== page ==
RSW sees improvement in unruly passenger incidents, remain high nationally

Reporter: Peter Fleischer
Published: Updated:
FILE: Southwest Florida International Airport. (Credit: WINK News)

Behavior in airports and on airplanes has taken a significant turn for the worse over the last two and a half years.

“It’s like 2020 happened, and everyone lost their brains,” flight attendant Mitra Amirzadeh explains. “There are moments, I think, maybe we’re through the worst of it. And then, something crazy happens, and I’m like, nope! We’re still here, still dealing with it.”

Data from the Federal Aviation Administration shows a rise in unruly plane passengers that began in 2020, spiked in 2021, and persists today.

Lee County Port Authority Chief Shawn Chamberlain’s department presides over Southwest Florida International Airport. He says bad behavior has been felt in the Southwest Florida area.

“Over the past three years, there has been an increase in those types of calls,” Chief Chamberlain admits. “Calls where people are being disorderly and intoxicated.”

“I’ve seen or heard of a flight attendant that got punched in the head on the way out,” Amirzadeh admits. “We had a gate agent that got punched in the head.”

Port Authority data reflects the hike. RSW has seen nearly 40 arrests in its terminals since 2019, and the body camera footage paints a picture of unruly passengers.

The travel experience can be intense. But travelers can find themselves grounded and even behind bars if they pose a risk to themselves or others.

“We want to avoid that; we don’t want to do that,” Chief Chamberlain insists. “But sometimes that’s the route it has to go.”

The consequences can be severe when it does go that route, and arrests have to be made.

WINK News obtained body camera footage showing travelers arrested at RSW for crimes like disorderly intoxication, resisting arrest and breach of peace. Real charges that can lead to fines and even jail time.

Those in the air say there are training protocols they follow when passengers act up, so serious problems must be resolved once planes land.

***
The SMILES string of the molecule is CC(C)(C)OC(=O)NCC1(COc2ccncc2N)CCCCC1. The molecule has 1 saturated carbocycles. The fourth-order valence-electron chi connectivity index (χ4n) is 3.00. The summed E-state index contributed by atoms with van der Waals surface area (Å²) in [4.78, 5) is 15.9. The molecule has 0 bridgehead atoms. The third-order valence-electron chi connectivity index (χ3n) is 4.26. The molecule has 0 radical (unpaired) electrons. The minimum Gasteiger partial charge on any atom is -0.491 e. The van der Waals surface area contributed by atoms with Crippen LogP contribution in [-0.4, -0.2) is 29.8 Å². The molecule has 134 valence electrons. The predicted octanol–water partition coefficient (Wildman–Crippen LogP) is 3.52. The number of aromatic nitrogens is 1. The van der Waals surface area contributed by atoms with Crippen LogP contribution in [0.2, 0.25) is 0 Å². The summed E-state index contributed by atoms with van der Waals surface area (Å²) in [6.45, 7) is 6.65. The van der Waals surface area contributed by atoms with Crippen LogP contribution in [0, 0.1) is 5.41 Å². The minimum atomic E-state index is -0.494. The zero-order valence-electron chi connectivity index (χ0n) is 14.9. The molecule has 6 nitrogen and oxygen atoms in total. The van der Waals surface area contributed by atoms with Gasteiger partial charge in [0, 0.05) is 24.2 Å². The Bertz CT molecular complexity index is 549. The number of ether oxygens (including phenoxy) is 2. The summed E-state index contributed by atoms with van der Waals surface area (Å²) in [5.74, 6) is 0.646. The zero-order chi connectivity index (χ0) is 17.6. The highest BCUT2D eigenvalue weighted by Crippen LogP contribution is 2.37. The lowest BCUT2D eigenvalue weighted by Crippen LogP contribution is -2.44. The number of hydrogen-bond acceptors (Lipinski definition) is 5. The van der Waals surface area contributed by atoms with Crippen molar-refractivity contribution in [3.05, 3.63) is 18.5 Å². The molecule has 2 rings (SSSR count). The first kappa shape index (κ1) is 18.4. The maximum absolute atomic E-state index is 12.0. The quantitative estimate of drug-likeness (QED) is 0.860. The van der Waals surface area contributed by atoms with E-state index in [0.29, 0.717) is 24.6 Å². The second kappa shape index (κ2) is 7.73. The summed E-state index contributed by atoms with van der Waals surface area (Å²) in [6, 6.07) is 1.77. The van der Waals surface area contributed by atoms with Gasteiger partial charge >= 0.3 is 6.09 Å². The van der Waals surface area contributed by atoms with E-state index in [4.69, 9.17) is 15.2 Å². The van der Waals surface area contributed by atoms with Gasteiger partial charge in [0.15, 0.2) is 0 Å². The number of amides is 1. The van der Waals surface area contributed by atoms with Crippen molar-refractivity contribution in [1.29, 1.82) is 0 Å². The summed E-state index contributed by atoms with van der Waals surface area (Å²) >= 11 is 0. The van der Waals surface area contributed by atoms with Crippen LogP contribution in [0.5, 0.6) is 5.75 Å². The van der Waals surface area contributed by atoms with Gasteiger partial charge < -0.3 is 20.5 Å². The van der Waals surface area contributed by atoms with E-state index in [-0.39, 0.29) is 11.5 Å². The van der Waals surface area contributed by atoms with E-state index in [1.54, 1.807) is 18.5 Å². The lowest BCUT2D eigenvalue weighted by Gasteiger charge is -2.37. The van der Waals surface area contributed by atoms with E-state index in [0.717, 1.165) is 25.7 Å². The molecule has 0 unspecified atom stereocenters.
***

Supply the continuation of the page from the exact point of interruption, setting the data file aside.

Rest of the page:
“You can’t call 9-1-1 at 38 thousand feet, so we’re all ya got,” Amirzadeh says. “If we’re all you got, shouldn’t you be nice to us?”

Chief Chamberlain says his staff is also trained to diffuse conflicts peacefully, but they don’t always end peacefully.

“If force has to be used, or it goes down a different path, typically it is that person that sends us down that road,” Chamberlain says.

Passengers can usually avoid making a bad situation worse.

“Most of the things we encounter are resolved through simple communication,” Chamberlain claims. “That’s always recommended.”

There are signs of hope for the travel experience. Unruly passenger incidents are still happening far more often than pre-pandemic rates, but they’re down from 2021’s record-setting year.

“We are now in the early stages of seeing a decrease in that behavior again, which is good,” Chamberlain confirms.

RSW’s numbers are starting to normalize too. They’ve reported only two arrests for intoxication in 2022.

If a passenger does witness an incident in the air or on the ground, experts recommend avoiding getting involved if possible.

“Unless it looks like I’m under physical duress, don’t get involved,” Amirzedeh cautions. “No one’s going to get hurt in a shouting match; no one’s going to get hurt calling me names.”

“Be the best witness they can,” Chamberlain adds about passengers that witness an unruly incident. “We would prefer that citizens not put themselves in harm’s way if they don’t need to.”

With TSA predicting this summer will be the busiest travel season since before the COVID-19 pandemic hit, more of us could find ourselves traveling with unruly passengers.

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